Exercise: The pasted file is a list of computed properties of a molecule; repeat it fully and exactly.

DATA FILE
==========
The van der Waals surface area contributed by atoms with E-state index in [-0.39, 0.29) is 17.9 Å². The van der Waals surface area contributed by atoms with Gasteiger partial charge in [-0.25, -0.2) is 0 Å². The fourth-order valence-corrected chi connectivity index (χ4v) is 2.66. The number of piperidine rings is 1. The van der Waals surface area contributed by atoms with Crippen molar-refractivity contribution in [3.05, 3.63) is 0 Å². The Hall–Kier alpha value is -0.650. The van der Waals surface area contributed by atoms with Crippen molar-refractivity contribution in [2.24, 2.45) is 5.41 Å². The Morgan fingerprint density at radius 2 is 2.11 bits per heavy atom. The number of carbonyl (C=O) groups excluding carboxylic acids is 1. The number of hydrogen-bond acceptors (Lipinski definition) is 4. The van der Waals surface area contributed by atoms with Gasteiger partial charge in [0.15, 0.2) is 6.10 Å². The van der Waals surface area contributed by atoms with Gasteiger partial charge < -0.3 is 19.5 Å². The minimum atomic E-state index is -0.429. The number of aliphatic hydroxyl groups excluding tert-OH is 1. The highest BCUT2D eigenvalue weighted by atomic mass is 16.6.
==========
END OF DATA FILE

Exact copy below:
The van der Waals surface area contributed by atoms with E-state index in [-0.39, 0.29) is 17.9 Å². The van der Waals surface area contributed by atoms with Gasteiger partial charge in [-0.25, -0.2) is 0 Å². The fourth-order valence-corrected chi connectivity index (χ4v) is 2.66. The number of piperidine rings is 1. The van der Waals surface area contributed by atoms with Crippen molar-refractivity contribution in [3.05, 3.63) is 0 Å². The Hall–Kier alpha value is -0.650. The van der Waals surface area contributed by atoms with Crippen molar-refractivity contribution in [2.24, 2.45) is 5.41 Å². The Morgan fingerprint density at radius 2 is 2.11 bits per heavy atom. The number of carbonyl (C=O) groups excluding carboxylic acids is 1. The number of hydrogen-bond acceptors (Lipinski definition) is 4. The van der Waals surface area contributed by atoms with Gasteiger partial charge in [0.15, 0.2) is 6.10 Å². The van der Waals surface area contributed by atoms with Gasteiger partial charge < -0.3 is 19.5 Å². The minimum atomic E-state index is -0.429. The number of aliphatic hydroxyl groups excluding tert-OH is 1. The highest BCUT2D eigenvalue weighted by atomic mass is 16.6.